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Maude Barlow is the national chairwoman of the Council of Canadians. Here are some excerpts from a Monitor interview.

On alternatives to elected office:

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Partisan politics is so ugly. I prefer dealing with the issues, and I think there's another way to serve, that is, to help build democratic processes and access to public policymaking by ordinary citizens. It's missing in my country, and frankly in yours [the United States], too. If I can do that, I think it's more import than running for office.

On Canadian geography and politics:

We don't make a lot of sense, politically. If you look at the line that divides Canada and the United States, it's really a pretty strange thing. We really would make a lot more sense broken up into five regions involving the states and maybe two or three regions in the north. That huge East-West link to try to build one nation so large has taken an enormous amount of give and take - the larger, wealthier provinces, the wealthier regions, the wealthier peoples saying we will give up something in order to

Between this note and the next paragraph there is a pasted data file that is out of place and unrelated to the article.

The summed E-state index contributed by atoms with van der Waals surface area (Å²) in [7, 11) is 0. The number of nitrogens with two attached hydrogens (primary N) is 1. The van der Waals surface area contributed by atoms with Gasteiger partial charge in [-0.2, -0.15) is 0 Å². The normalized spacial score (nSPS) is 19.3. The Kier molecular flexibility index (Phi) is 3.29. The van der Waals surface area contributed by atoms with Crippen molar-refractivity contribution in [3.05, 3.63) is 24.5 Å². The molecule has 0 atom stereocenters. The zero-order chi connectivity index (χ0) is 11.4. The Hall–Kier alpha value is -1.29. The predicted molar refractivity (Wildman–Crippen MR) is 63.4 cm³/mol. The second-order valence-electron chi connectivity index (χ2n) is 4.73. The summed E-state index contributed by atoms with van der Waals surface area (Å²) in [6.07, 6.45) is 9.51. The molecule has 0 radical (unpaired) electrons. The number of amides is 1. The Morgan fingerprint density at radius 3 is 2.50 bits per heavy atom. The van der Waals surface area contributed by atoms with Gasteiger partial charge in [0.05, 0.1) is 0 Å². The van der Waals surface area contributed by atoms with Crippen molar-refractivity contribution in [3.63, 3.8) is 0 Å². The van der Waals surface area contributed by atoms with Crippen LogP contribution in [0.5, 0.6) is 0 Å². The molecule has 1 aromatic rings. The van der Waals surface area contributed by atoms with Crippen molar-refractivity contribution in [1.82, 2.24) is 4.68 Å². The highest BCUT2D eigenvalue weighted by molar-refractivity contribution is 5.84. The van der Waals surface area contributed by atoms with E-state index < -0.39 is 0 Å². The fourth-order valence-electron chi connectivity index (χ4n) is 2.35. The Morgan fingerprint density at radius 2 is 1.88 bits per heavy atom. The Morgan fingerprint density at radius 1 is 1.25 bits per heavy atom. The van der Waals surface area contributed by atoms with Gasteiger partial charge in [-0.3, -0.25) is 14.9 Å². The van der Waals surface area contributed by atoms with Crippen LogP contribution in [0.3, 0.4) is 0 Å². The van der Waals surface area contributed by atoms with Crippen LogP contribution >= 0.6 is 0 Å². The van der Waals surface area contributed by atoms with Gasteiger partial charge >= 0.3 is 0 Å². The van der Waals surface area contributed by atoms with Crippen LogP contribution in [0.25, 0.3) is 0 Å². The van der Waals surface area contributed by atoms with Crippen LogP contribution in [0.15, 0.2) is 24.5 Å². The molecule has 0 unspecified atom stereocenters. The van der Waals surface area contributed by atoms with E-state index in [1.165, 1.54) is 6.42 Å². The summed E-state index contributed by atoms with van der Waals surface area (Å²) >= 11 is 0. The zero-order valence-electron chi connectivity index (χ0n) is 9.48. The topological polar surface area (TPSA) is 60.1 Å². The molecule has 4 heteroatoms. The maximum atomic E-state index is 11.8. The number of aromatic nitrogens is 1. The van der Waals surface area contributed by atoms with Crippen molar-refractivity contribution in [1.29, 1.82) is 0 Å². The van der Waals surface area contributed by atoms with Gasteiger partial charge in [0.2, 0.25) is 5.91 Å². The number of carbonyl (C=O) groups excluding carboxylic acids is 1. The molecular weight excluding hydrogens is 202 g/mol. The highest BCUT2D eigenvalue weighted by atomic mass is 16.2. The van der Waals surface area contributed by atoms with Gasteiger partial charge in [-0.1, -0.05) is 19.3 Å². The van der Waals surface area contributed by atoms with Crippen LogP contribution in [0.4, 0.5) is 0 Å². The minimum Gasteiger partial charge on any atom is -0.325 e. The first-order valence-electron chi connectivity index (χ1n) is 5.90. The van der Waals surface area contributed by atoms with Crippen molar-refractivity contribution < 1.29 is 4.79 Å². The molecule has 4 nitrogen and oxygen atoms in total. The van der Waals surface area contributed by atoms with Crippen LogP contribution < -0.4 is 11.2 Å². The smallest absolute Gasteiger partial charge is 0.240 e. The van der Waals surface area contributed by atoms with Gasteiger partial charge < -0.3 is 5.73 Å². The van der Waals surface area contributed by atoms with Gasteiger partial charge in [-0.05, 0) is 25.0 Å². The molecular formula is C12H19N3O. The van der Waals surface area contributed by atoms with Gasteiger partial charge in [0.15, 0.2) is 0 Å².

keep the whole thing together. I fear that spirit of cooperation could be lost.

On tying Canada together:

Our ancestors had to set up national institutions, social programs, broadcasting, railways, airlines, and so on, so that we would exist from sea to sea, because they saw that if we don't share with each other - for survival, not because we're better than anybody else - we won't live, we won't exist.

My deepest fear is that, as we cut down these institutions, the very way we most identify as Canadians is being destroyed - and that we're going to wake one morning and people in British Columbia are going to say, `I don't know what I have in common with those people in Nova Scotia....'

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